The BETA version of the MarketingReportCard.com uses a simple spreadsheet interface that makes the learning curve virtually non-existent and also to make data collection quick and painless. Since no two companies are the same, marketers using MarketingReportCard.com can define their own KPIs as well as their own methods for weighting and measurement.
To register for the beta, simply visit MarketingReportCard.com to register. No credit card or other financial information is required to participate.
This week’s post is from Naviga’s partner Astron Solutions, courtesy of, Michael Maciekowich, National Director. Astron Solutions is a New York-based consulting firm dedicated to the delivery of human resource consulting services and supportive technology. They work nationwide to develop and implement human resource programs that support the strategic direction of organizations through the creation of a positive employee relations environment.
An age-old battle exists between organization needs and the desire of salespeople to enhance their earnings. Many salespeople, understandably, will take the road of least resistance in an effort to enhance their personal wealth. Unless there is a close Return on Investment (ROI) to the organization between sales goals and individual compensation, however, the process becomes a one-sided event. Case in point? When an organization is interested in margin and profitability, and the salesperson is focused on commissions based purely on sales volume.
In a recent client interaction this discrepancy became quite evident. The client had established a sales commission program based completely on total sales volume of all products sold, even though each product had different assigned profit margins. Initially, the organization attempted to address this issue by adding a special “high margin” bonus awarded at the end of the year to the salesperson who had sold the highest volume of high margin products. However, because the commission structure emphasized total volume over margin, the program had little impact.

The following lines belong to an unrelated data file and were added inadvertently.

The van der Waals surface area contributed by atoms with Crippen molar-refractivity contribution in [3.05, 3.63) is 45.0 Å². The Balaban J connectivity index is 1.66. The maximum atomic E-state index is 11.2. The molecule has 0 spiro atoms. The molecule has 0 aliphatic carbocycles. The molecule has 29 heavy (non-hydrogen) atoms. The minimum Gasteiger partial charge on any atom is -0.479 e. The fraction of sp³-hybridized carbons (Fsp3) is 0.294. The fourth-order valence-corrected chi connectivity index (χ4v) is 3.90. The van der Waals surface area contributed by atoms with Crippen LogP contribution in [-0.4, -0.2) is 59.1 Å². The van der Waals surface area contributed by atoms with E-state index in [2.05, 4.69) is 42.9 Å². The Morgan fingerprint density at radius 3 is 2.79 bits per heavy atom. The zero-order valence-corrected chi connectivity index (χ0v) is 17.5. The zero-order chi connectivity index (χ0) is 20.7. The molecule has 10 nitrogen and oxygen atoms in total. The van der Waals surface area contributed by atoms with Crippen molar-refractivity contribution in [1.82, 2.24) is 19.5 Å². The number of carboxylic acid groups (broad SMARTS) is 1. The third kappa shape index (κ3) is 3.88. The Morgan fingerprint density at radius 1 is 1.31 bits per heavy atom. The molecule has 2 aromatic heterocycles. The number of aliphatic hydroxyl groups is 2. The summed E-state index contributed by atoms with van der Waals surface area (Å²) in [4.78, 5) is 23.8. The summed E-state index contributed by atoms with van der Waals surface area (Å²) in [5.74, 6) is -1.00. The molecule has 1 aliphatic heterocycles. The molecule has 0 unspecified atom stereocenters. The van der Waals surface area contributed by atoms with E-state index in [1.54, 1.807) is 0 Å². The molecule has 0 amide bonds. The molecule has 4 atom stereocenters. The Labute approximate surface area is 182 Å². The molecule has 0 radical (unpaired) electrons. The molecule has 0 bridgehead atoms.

In addition to this issue, the organization was providing a market competitive base pay, targeting the 50th percentile of the market average, regardless of each salesperson’s actual sales activity. There was no accounting for the base pay in any “cost of sales” calculation. In essence, the salesperson not only was paid competitive base pay from day one, but also given an opportunity to make an extraordinary amount in commission. Upon further analysis, the sales force’s compensation was averaging the 90th percentile of the relevant total cash compensation market.
The issues of commission structure and competitive base pay could no longer continue when the recent downturn in the economy arrived. This organization’s cost of sales, when salaries and commissions were included, was well above any competitor’s. Thus, the organization’s overall profitability had dropped dramatically.
How to address this untenable situation? The answer was to take a step back and re-examine the entire program and the current operating philosophy and strategy. Care had to be taken not to make too many dramatic changes, for fear of losing some key sales professionals who were “mission critical’ to the organization. But something had to be done.
The Astron team and our client’s sales leadership jointly addressed the issue through the following steps:
1. Conducting both a detailed audit of the overall cost of sales, including salaries and commissions, and an employee by employee cost of sales audit, to better understand individual profitability.
2. Making the decision to maintain competitive base pay rates at the 50th percentile of the market. However, it was further decided to link total sales volume to the value of base pay. In essence, the organization used its current program (commission on total volume) to offset the cost of base pay. Until the base pay had been offset on a quarterly basis, there was no movement until the next round of commission.
3. Realigning the commission structures. Once the base pay was offset the individual salesperson moved into the next round of commission, which was based on a matrix of volume and margin. Specific commission percentages were tied to various levels of volume and margin combinations. The organization opted for this alignment to be sure the salesperson was properly incented to focus on high margin products, while still having competitive total earnings if he / she focused on low margin products.